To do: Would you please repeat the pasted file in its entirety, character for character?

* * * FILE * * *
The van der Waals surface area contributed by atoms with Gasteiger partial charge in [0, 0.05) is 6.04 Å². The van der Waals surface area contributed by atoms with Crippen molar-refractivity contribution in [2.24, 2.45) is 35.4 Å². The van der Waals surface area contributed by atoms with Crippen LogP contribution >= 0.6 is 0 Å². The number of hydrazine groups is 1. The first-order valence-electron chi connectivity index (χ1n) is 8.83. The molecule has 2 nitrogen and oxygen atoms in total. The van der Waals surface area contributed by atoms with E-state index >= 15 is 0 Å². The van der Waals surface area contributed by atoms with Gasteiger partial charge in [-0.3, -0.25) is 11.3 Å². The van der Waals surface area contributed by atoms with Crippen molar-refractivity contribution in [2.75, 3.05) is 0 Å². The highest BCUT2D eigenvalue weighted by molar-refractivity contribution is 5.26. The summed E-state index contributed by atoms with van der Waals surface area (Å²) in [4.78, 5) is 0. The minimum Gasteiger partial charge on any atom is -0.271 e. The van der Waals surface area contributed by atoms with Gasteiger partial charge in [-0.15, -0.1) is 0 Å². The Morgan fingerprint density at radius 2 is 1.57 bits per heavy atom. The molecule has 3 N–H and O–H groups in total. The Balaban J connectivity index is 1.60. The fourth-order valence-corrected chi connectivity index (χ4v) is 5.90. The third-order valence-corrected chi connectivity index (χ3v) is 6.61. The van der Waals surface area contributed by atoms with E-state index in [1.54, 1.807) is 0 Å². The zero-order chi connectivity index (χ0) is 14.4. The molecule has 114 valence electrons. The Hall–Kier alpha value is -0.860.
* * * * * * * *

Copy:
The van der Waals surface area contributed by atoms with Gasteiger partial charge in [0, 0.05) is 6.04 Å². The van der Waals surface area contributed by atoms with Crippen molar-refractivity contribution in [2.24, 2.45) is 35.4 Å². The van der Waals surface area contributed by atoms with Crippen LogP contribution >= 0.6 is 0 Å². The number of hydrazine groups is 1. The first-order valence-electron chi connectivity index (χ1n) is 8.83. The molecule has 2 nitrogen and oxygen atoms in total. The van der Waals surface area contributed by atoms with E-state index >= 15 is 0 Å². The van der Waals surface area contributed by atoms with Gasteiger partial charge in [-0.3, -0.25) is 11.3 Å². The van der Waals surface area contributed by atoms with Crippen molar-refractivity contribution in [2.75, 3.05) is 0 Å². The highest BCUT2D eigenvalue weighted by molar-refractivity contribution is 5.26. The summed E-state index contributed by atoms with van der Waals surface area (Å²) in [4.78, 5) is 0. The minimum Gasteiger partial charge on any atom is -0.271 e. The van der Waals surface area contributed by atoms with Gasteiger partial charge in [-0.15, -0.1) is 0 Å². The Morgan fingerprint density at radius 2 is 1.57 bits per heavy atom. The molecule has 3 N–H and O–H groups in total. The Balaban J connectivity index is 1.60. The fourth-order valence-corrected chi connectivity index (χ4v) is 5.90. The third-order valence-corrected chi connectivity index (χ3v) is 6.61. The van der Waals surface area contributed by atoms with E-state index in [1.54, 1.807) is 0 Å². The zero-order chi connectivity index (χ0) is 14.4. The molecule has 114 valence electrons. The Hall–Kier alpha value is -0.860.